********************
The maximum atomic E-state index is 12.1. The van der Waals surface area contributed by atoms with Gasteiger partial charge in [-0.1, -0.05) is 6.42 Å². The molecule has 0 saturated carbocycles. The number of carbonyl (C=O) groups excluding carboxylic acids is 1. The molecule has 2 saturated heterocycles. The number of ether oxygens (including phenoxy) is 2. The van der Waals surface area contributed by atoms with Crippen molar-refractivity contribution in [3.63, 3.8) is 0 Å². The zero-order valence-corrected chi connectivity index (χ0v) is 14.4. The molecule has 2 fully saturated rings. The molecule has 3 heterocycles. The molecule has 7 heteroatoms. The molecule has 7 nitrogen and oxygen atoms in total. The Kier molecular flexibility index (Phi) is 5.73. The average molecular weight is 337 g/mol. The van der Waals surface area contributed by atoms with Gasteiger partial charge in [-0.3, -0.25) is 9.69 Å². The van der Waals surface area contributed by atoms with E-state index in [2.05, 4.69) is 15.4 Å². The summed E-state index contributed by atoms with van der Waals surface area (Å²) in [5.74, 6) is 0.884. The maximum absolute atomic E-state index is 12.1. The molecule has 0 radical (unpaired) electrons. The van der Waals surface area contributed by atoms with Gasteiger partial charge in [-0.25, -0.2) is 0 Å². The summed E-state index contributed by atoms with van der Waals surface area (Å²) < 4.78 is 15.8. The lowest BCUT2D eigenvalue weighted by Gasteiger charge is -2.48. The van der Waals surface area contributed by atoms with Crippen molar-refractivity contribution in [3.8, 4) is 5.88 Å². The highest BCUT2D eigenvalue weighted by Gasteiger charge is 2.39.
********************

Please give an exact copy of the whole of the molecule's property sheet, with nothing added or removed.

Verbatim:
The maximum atomic E-state index is 12.1. The van der Waals surface area contributed by atoms with Gasteiger partial charge in [-0.1, -0.05) is 6.42 Å². The molecule has 0 saturated carbocycles. The number of carbonyl (C=O) groups excluding carboxylic acids is 1. The molecule has 2 saturated heterocycles. The number of ether oxygens (including phenoxy) is 2. The van der Waals surface area contributed by atoms with Crippen molar-refractivity contribution in [3.63, 3.8) is 0 Å². The zero-order valence-corrected chi connectivity index (χ0v) is 14.4. The molecule has 2 fully saturated rings. The molecule has 3 heterocycles. The molecule has 7 heteroatoms. The molecule has 7 nitrogen and oxygen atoms in total. The Kier molecular flexibility index (Phi) is 5.73. The average molecular weight is 337 g/mol. The van der Waals surface area contributed by atoms with Gasteiger partial charge in [-0.3, -0.25) is 9.69 Å². The van der Waals surface area contributed by atoms with E-state index in [2.05, 4.69) is 15.4 Å². The summed E-state index contributed by atoms with van der Waals surface area (Å²) in [5.74, 6) is 0.884. The maximum absolute atomic E-state index is 12.1. The molecule has 0 radical (unpaired) electrons. The van der Waals surface area contributed by atoms with Gasteiger partial charge in [-0.25, -0.2) is 0 Å². The summed E-state index contributed by atoms with van der Waals surface area (Å²) < 4.78 is 15.8. The lowest BCUT2D eigenvalue weighted by Gasteiger charge is -2.48. The van der Waals surface area contributed by atoms with Crippen molar-refractivity contribution in [3.8, 4) is 5.88 Å². The highest BCUT2D eigenvalue weighted by Gasteiger charge is 2.39.